Getting Graphic is a semi-sort-of-irregular collection of our favorite BIG real estate-related chart(s).
Floyd Norris makes the brilliant but simple comment:
IF you raise prices enough, people will stop buying.
in his article In Housing as in Most Things: What’s Up the Most, Falls the Most [NYT] .
I have always pictured the US as the cross section of a boat. When the water gets choppy (such as a housing boom or bust) the east and west coasts move up and down more than the center of the country. Well, this past housing boom has proved to be no exception.
Home sales as a percentage, have generally fallen further on the coasts than they have in the Midwest. In other words, areas that saw the largest jump in housing prices during the boom, are the same areas that are seeing the largest drop in home sale activity. A realization seems to have set in that was lacking before: price levels were pushed beyond affordability before buyers realized it.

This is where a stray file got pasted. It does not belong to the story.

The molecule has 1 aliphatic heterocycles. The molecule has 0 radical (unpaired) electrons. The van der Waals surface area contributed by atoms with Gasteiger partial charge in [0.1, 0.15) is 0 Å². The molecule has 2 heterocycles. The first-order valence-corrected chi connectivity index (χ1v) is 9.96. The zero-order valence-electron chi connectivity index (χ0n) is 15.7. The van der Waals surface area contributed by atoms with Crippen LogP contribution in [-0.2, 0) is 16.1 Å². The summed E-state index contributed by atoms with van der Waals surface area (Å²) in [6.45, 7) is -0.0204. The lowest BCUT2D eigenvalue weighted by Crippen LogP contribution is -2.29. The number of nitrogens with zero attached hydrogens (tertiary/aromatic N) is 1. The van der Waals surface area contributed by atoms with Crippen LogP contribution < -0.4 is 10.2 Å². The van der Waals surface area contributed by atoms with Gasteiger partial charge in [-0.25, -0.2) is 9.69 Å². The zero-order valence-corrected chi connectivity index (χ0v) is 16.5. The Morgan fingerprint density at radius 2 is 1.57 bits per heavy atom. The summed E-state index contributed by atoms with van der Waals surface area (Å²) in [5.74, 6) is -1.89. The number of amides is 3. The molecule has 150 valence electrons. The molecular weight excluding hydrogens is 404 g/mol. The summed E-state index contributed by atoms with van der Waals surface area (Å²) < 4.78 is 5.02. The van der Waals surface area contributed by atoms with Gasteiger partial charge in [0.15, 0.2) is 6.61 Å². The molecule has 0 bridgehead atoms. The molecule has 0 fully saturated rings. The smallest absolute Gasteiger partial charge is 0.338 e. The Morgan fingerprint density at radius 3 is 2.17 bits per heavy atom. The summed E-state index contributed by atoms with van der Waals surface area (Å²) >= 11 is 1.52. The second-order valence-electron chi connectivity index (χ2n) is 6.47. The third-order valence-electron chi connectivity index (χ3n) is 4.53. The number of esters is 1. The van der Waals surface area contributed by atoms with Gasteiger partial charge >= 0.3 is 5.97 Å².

This drop in activity is caused inventory levels of existing single family homes to swell. On a national level inventory has generally ranged from 2 to 2.5 million homes. With the drop off in demand, home inventories are nearly at 4 million.